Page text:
Snowflake Babies

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Medical ethics in embryo donation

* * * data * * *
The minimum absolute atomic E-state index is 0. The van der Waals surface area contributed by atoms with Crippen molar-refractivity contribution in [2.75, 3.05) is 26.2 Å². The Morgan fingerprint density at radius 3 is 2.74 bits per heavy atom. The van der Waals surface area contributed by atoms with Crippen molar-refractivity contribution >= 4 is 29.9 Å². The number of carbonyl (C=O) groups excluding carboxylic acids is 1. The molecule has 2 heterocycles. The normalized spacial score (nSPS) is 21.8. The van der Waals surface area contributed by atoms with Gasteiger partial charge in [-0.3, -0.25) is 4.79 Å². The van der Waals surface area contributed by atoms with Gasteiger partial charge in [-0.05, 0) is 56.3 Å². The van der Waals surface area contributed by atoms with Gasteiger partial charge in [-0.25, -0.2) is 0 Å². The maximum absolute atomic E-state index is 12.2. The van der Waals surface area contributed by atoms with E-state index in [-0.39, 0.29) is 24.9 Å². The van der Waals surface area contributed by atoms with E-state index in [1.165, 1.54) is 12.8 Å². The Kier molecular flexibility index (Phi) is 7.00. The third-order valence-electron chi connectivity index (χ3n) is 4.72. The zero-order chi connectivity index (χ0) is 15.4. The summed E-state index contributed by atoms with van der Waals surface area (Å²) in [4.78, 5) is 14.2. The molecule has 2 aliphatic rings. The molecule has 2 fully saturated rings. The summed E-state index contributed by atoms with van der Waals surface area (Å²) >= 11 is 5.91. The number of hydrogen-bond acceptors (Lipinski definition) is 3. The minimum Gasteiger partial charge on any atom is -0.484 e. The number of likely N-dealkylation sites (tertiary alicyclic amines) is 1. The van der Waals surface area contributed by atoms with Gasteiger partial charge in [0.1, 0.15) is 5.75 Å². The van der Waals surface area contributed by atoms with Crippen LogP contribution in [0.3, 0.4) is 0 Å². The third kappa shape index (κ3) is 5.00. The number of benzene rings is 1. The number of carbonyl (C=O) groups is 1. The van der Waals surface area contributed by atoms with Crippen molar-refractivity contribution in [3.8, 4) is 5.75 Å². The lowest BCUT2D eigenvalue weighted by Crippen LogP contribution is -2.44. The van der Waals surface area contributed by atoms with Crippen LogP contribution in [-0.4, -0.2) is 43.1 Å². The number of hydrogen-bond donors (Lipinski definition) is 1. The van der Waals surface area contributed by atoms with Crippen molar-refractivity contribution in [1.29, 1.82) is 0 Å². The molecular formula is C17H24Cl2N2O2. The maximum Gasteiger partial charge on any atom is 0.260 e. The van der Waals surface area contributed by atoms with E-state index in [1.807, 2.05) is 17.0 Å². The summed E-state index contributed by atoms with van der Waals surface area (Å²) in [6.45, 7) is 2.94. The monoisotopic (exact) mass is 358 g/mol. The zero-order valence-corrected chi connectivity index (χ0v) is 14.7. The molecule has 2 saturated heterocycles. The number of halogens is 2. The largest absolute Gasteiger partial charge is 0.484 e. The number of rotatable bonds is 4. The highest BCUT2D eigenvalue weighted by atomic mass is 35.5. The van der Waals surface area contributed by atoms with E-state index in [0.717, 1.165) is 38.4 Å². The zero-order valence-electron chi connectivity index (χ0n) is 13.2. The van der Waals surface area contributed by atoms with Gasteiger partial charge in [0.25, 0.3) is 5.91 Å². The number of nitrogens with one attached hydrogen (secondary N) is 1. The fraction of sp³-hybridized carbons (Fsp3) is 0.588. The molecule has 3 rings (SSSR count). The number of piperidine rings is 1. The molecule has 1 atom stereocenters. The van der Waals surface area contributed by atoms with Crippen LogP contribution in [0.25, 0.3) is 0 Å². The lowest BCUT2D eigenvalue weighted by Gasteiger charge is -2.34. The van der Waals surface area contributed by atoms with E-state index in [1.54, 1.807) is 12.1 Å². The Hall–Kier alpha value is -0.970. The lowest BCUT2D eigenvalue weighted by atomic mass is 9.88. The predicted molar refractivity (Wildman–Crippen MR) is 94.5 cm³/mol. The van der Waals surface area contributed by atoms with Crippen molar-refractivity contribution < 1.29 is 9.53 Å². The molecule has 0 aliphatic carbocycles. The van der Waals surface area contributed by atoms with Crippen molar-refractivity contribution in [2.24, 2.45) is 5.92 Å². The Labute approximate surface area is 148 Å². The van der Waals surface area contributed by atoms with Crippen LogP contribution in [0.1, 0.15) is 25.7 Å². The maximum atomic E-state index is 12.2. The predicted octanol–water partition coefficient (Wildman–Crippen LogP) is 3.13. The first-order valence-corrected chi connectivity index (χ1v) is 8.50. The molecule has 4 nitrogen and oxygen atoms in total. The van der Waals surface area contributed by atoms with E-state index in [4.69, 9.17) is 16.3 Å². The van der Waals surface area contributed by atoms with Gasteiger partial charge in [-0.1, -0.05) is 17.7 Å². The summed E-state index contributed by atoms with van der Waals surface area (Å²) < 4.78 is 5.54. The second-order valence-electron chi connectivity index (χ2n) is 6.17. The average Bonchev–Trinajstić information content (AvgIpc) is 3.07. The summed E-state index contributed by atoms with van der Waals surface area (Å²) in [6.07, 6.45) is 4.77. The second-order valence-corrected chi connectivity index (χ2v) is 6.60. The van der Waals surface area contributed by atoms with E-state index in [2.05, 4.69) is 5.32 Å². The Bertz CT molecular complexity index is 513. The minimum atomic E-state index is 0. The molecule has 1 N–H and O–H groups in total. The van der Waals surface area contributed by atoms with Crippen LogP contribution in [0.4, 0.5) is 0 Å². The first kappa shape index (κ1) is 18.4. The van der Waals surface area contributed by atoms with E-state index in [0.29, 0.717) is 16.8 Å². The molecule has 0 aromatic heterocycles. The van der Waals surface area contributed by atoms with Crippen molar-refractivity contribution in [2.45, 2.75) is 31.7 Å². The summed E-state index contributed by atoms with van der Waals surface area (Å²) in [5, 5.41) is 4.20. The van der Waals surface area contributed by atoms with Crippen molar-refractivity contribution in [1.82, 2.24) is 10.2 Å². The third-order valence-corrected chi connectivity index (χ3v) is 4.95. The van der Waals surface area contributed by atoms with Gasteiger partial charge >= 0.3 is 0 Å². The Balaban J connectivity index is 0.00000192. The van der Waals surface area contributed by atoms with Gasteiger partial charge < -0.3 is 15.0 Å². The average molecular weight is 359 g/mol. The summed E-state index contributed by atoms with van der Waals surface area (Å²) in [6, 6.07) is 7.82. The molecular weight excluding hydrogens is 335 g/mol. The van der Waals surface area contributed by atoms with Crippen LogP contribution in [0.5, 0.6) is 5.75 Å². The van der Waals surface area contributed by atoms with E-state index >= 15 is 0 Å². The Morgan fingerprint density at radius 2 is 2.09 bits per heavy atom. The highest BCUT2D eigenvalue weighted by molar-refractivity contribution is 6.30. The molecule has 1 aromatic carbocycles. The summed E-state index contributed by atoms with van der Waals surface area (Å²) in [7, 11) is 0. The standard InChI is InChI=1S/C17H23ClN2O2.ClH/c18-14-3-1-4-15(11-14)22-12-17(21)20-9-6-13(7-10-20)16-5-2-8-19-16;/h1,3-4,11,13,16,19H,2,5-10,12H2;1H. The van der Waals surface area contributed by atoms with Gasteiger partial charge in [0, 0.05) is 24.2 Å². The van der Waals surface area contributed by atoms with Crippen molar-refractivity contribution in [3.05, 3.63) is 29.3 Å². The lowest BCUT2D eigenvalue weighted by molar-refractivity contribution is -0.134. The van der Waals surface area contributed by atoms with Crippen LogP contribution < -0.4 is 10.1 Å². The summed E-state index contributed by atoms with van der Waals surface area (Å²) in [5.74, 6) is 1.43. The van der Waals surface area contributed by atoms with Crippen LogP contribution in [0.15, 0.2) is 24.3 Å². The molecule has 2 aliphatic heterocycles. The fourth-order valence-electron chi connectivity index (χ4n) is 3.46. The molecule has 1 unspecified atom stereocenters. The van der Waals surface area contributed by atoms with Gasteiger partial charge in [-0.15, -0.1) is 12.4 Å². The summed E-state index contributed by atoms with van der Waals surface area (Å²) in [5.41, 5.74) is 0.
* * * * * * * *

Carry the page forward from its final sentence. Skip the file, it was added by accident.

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<ul><li>1.Medical ethics in use and donation and of embryo and fetuses By: Vijayakumar David, Angelyn Veronica MD II B (2013-14) </li></ul> <p>2. Topics to discuss 1. Introduction 2. Embryo donation and embryo adoption 3. Cryopreservation of spare embryos 4. What is done with the spare frozen embryos? 5. The Pros and Cons 6. Medical Ethics 7. Conclusion 3. Introduction It is estimated that 2.1 million married couples in the United States are affected by infertility. Approximately 10-15% of infertile couples become candidates for various forms of Assisted Reproductive Technologies (ARTs) to assist them in having their own biological children and here with it comes the concept of embryo donation and adoption. 4. Embryo Donation The giving of fertilized egg(embryo) that are created during In Vitro Fertilization(IVF) cycle by couples who are affected by infertility. 5. Embryo Adoption The receiving of In Vitro Fertilized embryos by infertile couple from the couple who created them. 6. Cryopreservation of spare embryos The process of cryopreservation has become an integral part of the IVF procedure. Cryopreservation is a process of freezing biological tissues for storage. These embryos are looked upon as being in a state of suspended animation. Cellular activity has ceased, but each embryo is still alive. 7. What is done with the spare frozen embryos? Donate them to someone else who wants to conceive (embryo donation). Donate them to scientific research. Converted into embryonic stem cell lines. Continue to maintain them in storage indefinitely. Discard the embryos. 8. Success rate of embryo adoption To date, no long-term studies have been carried out since the age of the oldest child born as a result of frozen embryo transfer 14 years ago. It is estimated that 23,000 - 100,000 embryos could be adopted, and successfully born from the 400,000 - 500,000 live human embryos stored at present. 9. The new term used for such embryo adopted born babies is Snowflake babies 10. The Pros Partners who are unlikely to conceive(because of *the risk of passing genetic disorders *unsuccessful with IVF using their own gametes *no ovaries with little or no menses *premature menopause *surgery or cancer treatment with chemotherapy,radiotherapy)can have the gift of giving birth to their adopted child. A sense of bonding and physical connection with the baby since it is born in the mothers womb. 11. The Cons No genetic match to either parent. The emotional process of embryo adoption is difficult. For example, the potential consequence of the offspring wishing to contact their genetic parents once they are 18 years of age. 12. Many frozen embryos are not healthy enough to become babies. More expensive. Babies are born with low birth rates and high risk of birth defects due to the treatment and medication undertaken. 13. Medical Ethics Personhood begins at conception or what is known as fertilization. A single cell zygote is highly specialized, totipotent cell marked the beginning of each of us as a unique individual. 14. Life must be absolutely respected and protected from the moment of conception. Right from fertilization is begun the adventure of a human life, and each of its great capacities requires time. . .to find its place and to be in a position to act. 15. In consequence of the fact that they have been produced in vitro, those embryos which are not transferred into the body of the mother and are called spares are exposed to an absurd fate, with no possibility of their survival. 16. Ethically, embryo donation/adoption focuses on the issue of personhood. Embryos, being a life, it is a moral imperative to rescue these embryos from their current status of being in frozen animation. 17. Rescuing a child orphaned before birth. -Ethicist Therese Lysaught 18. Alternatives to embryo donation: 1. Discarding of the embryos. 2. Destruction of the embryos for research purposes and 3. Allowing the embryos to stay in suspended animation indefinitely. None of these alternatives will protect and preserve the value of the life of the embryo. 19. Principle of Beneficence First principle of morality -do good and avoid evil Principle of Propotionate reason This principle is applicable because the situation is faced with two options both of which are unavoidable actions- Donating- Violates the privacy and autonomy of the donors but preserves life. Not donating- Embryos are destroyed by research or left in suspended animation. 20. Conclusion The bottom line is that these embryos already exist and therefore, the preservation of their lives takes moral precedence over any other consideration. The direct intention of embryo donation/adoption is to protect and preserve human life by saving the lives of vulnerable at- risk embryos and hence it would be ethical to donate embryo. 21. References 1. National Center for Health Statistics, Infertility, October 31, 2007. http://www.cdc.gov/nchs/fastats/fertile.htm. 2. Center for Disease Control and Prevention, Assisted Reproductive Technology, June 2008. Http://www.cdc.gov/ART/ 3. Rand Law and Health/Society of Assisted Reproductive Technology (SART) Working Group, How Many Frozen Human Embryos Are Available For Research? May 2003. http://www.rand.org/pubs/research_briefs/RB903 8/index1.html. 22. THANK YOU </p>